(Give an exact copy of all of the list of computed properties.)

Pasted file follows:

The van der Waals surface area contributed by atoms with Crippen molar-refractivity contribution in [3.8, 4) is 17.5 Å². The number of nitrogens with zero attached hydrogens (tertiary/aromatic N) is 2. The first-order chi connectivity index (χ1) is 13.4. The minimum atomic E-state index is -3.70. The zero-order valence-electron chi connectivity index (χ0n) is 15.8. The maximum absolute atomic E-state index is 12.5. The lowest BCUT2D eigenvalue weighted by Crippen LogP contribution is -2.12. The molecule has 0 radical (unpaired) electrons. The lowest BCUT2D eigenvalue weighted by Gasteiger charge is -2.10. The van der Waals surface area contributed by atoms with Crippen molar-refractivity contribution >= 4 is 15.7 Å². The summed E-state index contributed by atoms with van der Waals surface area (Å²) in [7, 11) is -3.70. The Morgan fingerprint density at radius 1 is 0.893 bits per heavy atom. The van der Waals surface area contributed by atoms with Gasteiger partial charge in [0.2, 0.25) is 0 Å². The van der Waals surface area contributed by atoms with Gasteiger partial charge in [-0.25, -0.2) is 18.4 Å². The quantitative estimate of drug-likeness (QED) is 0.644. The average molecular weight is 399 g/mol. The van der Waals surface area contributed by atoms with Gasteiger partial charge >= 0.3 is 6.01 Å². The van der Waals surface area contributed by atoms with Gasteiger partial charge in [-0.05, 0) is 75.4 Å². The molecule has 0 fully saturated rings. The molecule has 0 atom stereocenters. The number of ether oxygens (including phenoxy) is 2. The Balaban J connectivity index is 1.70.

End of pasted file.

The van der Waals surface area contributed by atoms with Crippen molar-refractivity contribution in [3.8, 4) is 17.5 Å². The number of nitrogens with zero attached hydrogens (tertiary/aromatic N) is 2. The first-order chi connectivity index (χ1) is 13.4. The minimum atomic E-state index is -3.70. The zero-order valence-electron chi connectivity index (χ0n) is 15.8. The maximum absolute atomic E-state index is 12.5. The lowest BCUT2D eigenvalue weighted by Crippen LogP contribution is -2.12. The molecule has 0 radical (unpaired) electrons. The lowest BCUT2D eigenvalue weighted by Gasteiger charge is -2.10. The van der Waals surface area contributed by atoms with Crippen molar-refractivity contribution >= 4 is 15.7 Å². The summed E-state index contributed by atoms with van der Waals surface area (Å²) in [7, 11) is -3.70. The Morgan fingerprint density at radius 1 is 0.893 bits per heavy atom. The van der Waals surface area contributed by atoms with Gasteiger partial charge in [0.2, 0.25) is 0 Å². The van der Waals surface area contributed by atoms with Gasteiger partial charge in [-0.25, -0.2) is 18.4 Å². The quantitative estimate of drug-likeness (QED) is 0.644. The average molecular weight is 399 g/mol. The van der Waals surface area contributed by atoms with Gasteiger partial charge >= 0.3 is 6.01 Å². The van der Waals surface area contributed by atoms with Gasteiger partial charge in [-0.05, 0) is 75.4 Å². The molecule has 0 fully saturated rings. The molecule has 0 atom stereocenters. The number of ether oxygens (including phenoxy) is 2. The Balaban J connectivity index is 1.70.